This chapter proposes a conceptual model for integrated public services to guide their planning, development, operation and maintenance by Member States. It is relevant to all governmental levels, from local to EU. The model is modular and comprises loosely coupled service components 30 interconnected through shared infrastructure.

Recommendation 34:

Use the conceptual model for European public services to design new services or reengineer existing ones and reuse, whenever possible, existing service and data components.

Public administrations need to identify, negotiate and agree on a common approach to interconnecting service components. This will be done at different national administrative levels according to each country’s organisational set-up. Access boundaries for services and information should be defined through interfaces and conditions of access.

Recommendation 35:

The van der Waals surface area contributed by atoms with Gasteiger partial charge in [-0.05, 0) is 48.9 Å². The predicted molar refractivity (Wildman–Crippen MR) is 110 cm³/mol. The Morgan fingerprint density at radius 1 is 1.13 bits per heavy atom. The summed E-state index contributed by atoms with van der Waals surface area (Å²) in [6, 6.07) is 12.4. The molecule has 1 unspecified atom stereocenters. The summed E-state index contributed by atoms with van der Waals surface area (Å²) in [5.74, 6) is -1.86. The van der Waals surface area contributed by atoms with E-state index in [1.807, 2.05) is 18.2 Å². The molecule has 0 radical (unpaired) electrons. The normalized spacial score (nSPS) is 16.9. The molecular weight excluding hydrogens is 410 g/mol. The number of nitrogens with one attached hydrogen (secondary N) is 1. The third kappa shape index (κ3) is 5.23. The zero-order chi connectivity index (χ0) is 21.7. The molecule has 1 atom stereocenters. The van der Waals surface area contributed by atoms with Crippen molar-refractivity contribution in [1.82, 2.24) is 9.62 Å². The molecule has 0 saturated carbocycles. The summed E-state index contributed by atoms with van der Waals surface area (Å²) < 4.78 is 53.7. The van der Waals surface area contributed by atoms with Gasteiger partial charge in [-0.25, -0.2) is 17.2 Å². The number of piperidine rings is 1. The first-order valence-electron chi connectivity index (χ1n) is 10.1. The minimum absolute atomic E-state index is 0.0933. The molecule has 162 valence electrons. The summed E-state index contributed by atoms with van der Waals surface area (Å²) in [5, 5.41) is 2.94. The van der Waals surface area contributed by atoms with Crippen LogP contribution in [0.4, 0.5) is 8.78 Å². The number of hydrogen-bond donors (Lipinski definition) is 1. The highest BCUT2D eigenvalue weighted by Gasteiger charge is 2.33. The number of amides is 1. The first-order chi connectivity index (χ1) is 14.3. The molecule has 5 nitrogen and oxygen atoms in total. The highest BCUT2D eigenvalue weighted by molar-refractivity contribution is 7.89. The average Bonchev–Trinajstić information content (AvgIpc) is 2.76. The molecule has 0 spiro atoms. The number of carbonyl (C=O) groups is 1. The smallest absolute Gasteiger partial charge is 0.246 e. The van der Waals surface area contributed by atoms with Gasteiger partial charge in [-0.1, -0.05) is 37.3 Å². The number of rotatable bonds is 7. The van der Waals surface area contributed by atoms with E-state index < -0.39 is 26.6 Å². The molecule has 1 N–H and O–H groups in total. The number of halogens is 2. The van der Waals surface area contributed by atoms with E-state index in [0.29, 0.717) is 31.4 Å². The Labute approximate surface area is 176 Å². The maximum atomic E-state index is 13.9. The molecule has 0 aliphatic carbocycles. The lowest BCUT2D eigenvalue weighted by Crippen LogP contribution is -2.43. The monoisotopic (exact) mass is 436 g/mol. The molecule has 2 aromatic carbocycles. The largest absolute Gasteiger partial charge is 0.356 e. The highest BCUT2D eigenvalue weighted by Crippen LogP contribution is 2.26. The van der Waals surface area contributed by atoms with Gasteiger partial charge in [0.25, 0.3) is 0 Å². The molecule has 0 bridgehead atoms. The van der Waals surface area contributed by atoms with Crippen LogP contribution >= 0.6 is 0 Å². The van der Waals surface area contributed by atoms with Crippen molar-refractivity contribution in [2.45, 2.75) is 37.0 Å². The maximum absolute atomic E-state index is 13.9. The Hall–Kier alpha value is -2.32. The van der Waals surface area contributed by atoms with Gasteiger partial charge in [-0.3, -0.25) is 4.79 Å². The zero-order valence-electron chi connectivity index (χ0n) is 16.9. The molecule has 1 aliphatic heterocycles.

Decide on a common scheme for interconnecting loosely coupled service components and put in place and maintain the necessary infrastructure for establishing and maintaining European public services.

There are well-known and widely used technical solutions, e.g. web services, to do this, but implementing them at EU level will require concerted efforts by public administrations, including common or compatible models, standards and agreements on common infrastructure.

4.2Model overview

The conceptual model promotes the idea of interoperability by design. It means that for European public services to be interoperable, they should be designed in accordance with the proposed model and with certain interoperability and reusability requirements 31 in mind. The model promotes reusability as a driver for interoperability, recognising that the European public services should reuse information and services that already exist and may be available from various sources inside or beyond the organisational boundaries of public administrations. Information and services should be retrievable and be made available in interoperable formats.

The basic components of the conceptual model are presented below.

Figure 4: Conceptual model for integrated public services

The model’s structure comprises: